Adaptation

New ideas to break the monotony of home existence – bringing the inside outside!

Hello! I hope this post finds you as well and as safe as can be. Thank you so much for your wonderful comments of welcome in my last post. I too, have thought about you a lot in the intervening years of silence, and it means a lot to be able to continue our links. Sending virtual hugs!

@teabagcartoon

New situations call for adaptation, and the thing we need to do now is to become adaptive and find ways to cope with the limits to our existence, and make things better where we can.

As we try hard to adjust and cope with this very strange new existence, it is healthy to recognise our feelings of anger and frustration because if I have learned anything in life, the more you smile nicely and swallow other people’s s**t the less your own needs will be cared for and the worse it turns out for you. I’m going to share my own feelings here as my own ‘therapy’ and to help provoke some noise to make changes that need to start happening.

I think there is a thing called ‘too much’ and I for one am definitely feeling like there is too much news about Covid-19, and not enough focus being paid to how we’re all going to come out of this in as resilient a spot as possible. The good news is that if official statistics are to believed, we are getting on top of infections. However, there is a way to go before we’re all allowed to relax, and this intervening period is starting to give me concern.

I’m starting to feel angry. I see my neighbours socialising openly with no regard for appropriate distancing, and it makes me very mad. Don’t they realise that doing so only increases the chances of a prolonged lockdown if they inadvertently spread the virus on? We’ve all read about people who have Covid-19 and feel perfectly well. Can they guarantee they don’t have the virus? And how do they know they don’t when the only people I understand are being tested are travellers and people known to have contact with Covid-19 sufferers?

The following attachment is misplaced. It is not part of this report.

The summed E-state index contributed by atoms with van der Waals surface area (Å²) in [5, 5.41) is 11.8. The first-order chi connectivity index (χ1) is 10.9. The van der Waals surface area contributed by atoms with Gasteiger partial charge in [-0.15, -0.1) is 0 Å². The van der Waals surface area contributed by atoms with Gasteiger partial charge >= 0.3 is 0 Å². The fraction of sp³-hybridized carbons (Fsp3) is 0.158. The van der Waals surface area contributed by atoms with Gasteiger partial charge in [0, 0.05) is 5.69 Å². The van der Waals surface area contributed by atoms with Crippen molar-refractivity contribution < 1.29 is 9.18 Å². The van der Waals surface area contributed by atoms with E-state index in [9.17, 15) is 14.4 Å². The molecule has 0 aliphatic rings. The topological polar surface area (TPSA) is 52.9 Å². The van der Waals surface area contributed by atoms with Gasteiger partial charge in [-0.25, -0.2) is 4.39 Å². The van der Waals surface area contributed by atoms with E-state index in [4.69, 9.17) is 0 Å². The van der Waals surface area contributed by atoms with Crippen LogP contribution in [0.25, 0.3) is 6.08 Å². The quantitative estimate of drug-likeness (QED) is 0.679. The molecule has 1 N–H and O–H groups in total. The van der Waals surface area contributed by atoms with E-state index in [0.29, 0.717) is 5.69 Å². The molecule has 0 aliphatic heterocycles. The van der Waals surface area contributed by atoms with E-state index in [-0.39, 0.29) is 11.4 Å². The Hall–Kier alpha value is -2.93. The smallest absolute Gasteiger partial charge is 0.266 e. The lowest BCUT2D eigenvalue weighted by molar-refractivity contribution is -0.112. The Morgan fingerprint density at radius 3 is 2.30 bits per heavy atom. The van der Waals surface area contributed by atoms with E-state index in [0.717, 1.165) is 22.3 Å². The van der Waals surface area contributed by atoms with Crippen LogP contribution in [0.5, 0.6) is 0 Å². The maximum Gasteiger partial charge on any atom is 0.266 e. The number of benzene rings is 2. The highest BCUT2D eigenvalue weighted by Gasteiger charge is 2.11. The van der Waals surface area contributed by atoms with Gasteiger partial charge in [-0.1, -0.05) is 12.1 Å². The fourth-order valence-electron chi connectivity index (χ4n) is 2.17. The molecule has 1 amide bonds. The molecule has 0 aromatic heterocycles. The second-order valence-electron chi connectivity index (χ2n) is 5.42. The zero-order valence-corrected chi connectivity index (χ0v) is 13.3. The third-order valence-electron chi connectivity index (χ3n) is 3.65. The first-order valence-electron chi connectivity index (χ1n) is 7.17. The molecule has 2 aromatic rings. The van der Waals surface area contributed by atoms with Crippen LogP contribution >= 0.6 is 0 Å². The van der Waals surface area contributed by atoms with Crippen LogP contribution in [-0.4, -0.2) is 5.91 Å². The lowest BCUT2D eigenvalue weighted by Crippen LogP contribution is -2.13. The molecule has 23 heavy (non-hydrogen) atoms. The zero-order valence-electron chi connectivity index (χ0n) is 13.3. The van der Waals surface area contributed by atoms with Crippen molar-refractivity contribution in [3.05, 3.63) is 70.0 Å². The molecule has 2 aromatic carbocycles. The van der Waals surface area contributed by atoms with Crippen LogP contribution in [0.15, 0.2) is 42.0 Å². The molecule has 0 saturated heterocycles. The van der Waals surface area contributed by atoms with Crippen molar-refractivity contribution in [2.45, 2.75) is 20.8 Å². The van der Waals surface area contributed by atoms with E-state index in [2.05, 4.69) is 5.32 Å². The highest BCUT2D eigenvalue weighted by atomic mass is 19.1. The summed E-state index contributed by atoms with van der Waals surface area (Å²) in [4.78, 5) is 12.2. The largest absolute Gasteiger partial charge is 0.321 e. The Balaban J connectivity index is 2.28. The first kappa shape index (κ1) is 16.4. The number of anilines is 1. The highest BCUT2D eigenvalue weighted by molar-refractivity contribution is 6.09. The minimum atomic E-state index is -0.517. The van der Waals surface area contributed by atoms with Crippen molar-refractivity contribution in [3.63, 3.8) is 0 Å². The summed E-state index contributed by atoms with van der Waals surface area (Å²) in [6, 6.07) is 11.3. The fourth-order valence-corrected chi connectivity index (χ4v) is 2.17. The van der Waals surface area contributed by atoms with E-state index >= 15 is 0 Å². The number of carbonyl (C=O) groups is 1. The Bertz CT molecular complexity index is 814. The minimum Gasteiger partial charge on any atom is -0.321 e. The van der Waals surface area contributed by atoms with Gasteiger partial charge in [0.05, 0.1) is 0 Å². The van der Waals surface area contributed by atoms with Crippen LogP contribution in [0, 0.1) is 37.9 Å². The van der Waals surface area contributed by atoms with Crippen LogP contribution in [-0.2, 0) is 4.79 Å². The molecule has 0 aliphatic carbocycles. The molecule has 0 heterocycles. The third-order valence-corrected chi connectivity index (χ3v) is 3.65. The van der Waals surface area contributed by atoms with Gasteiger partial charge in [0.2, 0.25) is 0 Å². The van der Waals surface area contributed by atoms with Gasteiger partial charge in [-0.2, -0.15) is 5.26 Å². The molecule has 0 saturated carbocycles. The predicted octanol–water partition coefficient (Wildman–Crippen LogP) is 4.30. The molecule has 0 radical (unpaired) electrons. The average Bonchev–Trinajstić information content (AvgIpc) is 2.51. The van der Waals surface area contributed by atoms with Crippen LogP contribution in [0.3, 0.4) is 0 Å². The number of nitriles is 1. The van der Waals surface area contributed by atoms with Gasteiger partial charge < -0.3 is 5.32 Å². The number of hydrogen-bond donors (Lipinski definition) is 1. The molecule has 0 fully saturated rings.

There’s a 12 day window in some cases before symptoms start to appear. How hard is it to keep yourself to yourself for just a few days????? I’m mad because it means more people will lose jobs, and more people will suffer tremendous hardship and suffer from the consequences of the actions of the selfish few for many years to come. So please, people. Do the kindest thing you can possibly do and be proud of yourself for doing so. STAY AT HOME. It’s that simple. Do you think I should make a copy of this and put it in everyone’s letterbox? I really feel like doing it.

Going out terrifies me now. The sanctuary of my home is very much where I’d rather be for the next while, yet as the family’s only adult and sole breadwinner, I am forced to go out because I can’t get all the essentials of life delivered. And there is so much fear and stress out there.